Commonwealth v. Murray, 151 EDA 2019

Decision Date19 March 2021
Docket NumberNo. 151 EDA 2019,151 EDA 2019
Citation248 A.3d 557
Parties COMMONWEALTH of Pennsylvania, Appellee v. Josephe MURRAY, Appellant
CourtPennsylvania Superior Court

Eileen J. Hurley, Philadelphia, for appellant.

Michael L. Erlich, Assistant District Attorney, Philadelphia, for Commonwealth, appellee.

Lawrence J. Goode, Assistant District Attorney, Philadelphia, for Commonwealth, appellee.



Appellant, Josephe Murray, appeals from his judgment of sentence of life imprisonment plus 26-52 years’ imprisonment for first-degree murder and related offenses. Appellant's principal contention is that the trial court erred in denying his challenge to the prosecutor's use of peremptory strikes against two prospective jurors under Batson v. Kentucky , 476 U.S. 79, 106 S.Ct. 1712, 90 L.Ed.2d 69 (1986). We hold that (1) Appellant failed to establish prima facie evidence of a Batson violation, (2) the prosecutor gave reasonable, race-neutral reasons for excluding both prospective jurors, and (3) the record does not establish that the prosecutor engaged in purposeful discrimination. Accordingly, we affirm.

The victim, Thomas Watson, lived above a Häagen-Dazs ice cream store at 242 South Street in Philadelphia. He worked across town as a DJ at the Copabanana Club at 40th and Spruce Streets. At about 2:00 a.m. on May 11, 2013, after finishing work at the Copabanana, Watson texted James Weisbrod, who drove an unlicensed cab in Philadelphia, and asked Weisbrod to pick him up. Weisbrod picked up Watson and another man, co-defendant Ronnie Robinson,1 who worked as a security guard at the Copabanana. Weisbrod drove Robinson to an address in North Philadelphia. Weisbrod and Watson then stopped at a restaurant before driving to Watson's apartment. N.T. 10/10/18, at 94-97.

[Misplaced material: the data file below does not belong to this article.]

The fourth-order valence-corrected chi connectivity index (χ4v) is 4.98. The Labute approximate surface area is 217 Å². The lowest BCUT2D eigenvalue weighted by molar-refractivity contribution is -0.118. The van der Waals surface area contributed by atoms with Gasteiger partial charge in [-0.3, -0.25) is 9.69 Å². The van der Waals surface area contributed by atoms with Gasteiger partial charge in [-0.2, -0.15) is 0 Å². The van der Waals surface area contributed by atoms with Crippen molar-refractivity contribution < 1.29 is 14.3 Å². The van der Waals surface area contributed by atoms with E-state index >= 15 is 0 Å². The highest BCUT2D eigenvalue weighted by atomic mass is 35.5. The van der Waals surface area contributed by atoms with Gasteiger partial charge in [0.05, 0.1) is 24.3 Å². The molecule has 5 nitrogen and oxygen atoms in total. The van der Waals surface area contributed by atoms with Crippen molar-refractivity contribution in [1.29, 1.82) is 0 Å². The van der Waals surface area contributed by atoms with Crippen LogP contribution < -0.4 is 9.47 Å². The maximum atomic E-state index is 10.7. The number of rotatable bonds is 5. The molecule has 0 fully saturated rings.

Weisbrod parked his Lincoln Town Car on American Street and then helped Watson unload his DJ equipment outside his apartment. The victim entered the closed Häagen-Dazs store, through which he had to walk in order to get to his second floor apartment. As Weisbrod was about to leave the area, he noticed that the victim had not moved his DJ equipment, which was still outside in the rain. Concerned, he returned to South Street and opened the door to the Häagen-Dazs store. Co-defendant Clarence Pone blocked Weisbrod's path and told him, "Get the fuck out of here." Id. at 98, 101-02.

Weisbrod got into his car, but instead of leaving the area, he circled the block and parked his car in front of the Häagen-Dazs store. When he heard two gunshots, Weisbrod got out of his car and walked into the store. As he entered, Appellant left the store. Weisbrod saw Watson lying on the ground behind the counter and called 911. Id. at 102-04.

At approximately 3:00 a.m., Philadelphia Police Officers Corson and Duffy were on patrol when they received a radio call for a robbery in progress at the Häagen-Dazs store. The officers entered the store and discovered Watson's body behind the ice cream counter. Officer Corson observed wounds to Watson's chest and head. While on the premises, the officers noticed signs of a struggle and heard a cell phone ringing, but they could not locate the phone. Id. at 75-79; 10/11/18, at 25-28.

Philadelphia Police Officer Coleman also heard the radio call for the Häagen-Dazs store robbery and learned that the suspects were last seen running down American Street wearing dark clothing. As he drove north on American Street, he noticed a discarded black hoodie and glove lying on the sidewalk. Officer Coleman covered the items with a heavy paper bag to protect them from the elements and turned them over to a crime scene investigator. Forensic testing later demonstrated that Watson's DNA was on the upper back portion of the hoodie. N.T. 10/11/18, at 53, 65, 68; 10/22/18, at 208.